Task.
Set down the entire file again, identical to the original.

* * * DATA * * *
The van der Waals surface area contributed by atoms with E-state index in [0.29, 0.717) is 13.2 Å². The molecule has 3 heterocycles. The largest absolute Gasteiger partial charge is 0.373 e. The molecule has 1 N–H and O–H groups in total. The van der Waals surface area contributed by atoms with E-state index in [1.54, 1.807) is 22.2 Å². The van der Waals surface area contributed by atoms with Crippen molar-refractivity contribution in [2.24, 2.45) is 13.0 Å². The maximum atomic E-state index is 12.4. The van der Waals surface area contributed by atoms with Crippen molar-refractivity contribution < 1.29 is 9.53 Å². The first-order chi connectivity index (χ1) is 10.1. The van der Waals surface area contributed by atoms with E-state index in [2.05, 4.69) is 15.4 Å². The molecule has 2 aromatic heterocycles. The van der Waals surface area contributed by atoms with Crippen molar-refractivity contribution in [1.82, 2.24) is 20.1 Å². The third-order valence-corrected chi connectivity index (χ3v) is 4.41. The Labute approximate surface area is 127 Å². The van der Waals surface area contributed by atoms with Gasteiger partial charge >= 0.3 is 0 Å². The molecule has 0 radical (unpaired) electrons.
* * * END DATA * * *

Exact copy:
The van der Waals surface area contributed by atoms with E-state index in [0.29, 0.717) is 13.2 Å². The molecule has 3 heterocycles. The largest absolute Gasteiger partial charge is 0.373 e. The molecule has 1 N–H and O–H groups in total. The van der Waals surface area contributed by atoms with E-state index in [1.54, 1.807) is 22.2 Å². The van der Waals surface area contributed by atoms with Crippen molar-refractivity contribution in [2.24, 2.45) is 13.0 Å². The maximum atomic E-state index is 12.4. The van der Waals surface area contributed by atoms with Crippen molar-refractivity contribution < 1.29 is 9.53 Å². The first-order chi connectivity index (χ1) is 10.1. The van der Waals surface area contributed by atoms with E-state index in [2.05, 4.69) is 15.4 Å². The molecule has 2 aromatic heterocycles. The van der Waals surface area contributed by atoms with Crippen molar-refractivity contribution in [1.82, 2.24) is 20.1 Å². The third-order valence-corrected chi connectivity index (χ3v) is 4.41. The Labute approximate surface area is 127 Å². The van der Waals surface area contributed by atoms with Gasteiger partial charge >= 0.3 is 0 Å². The molecule has 0 radical (unpaired) electrons.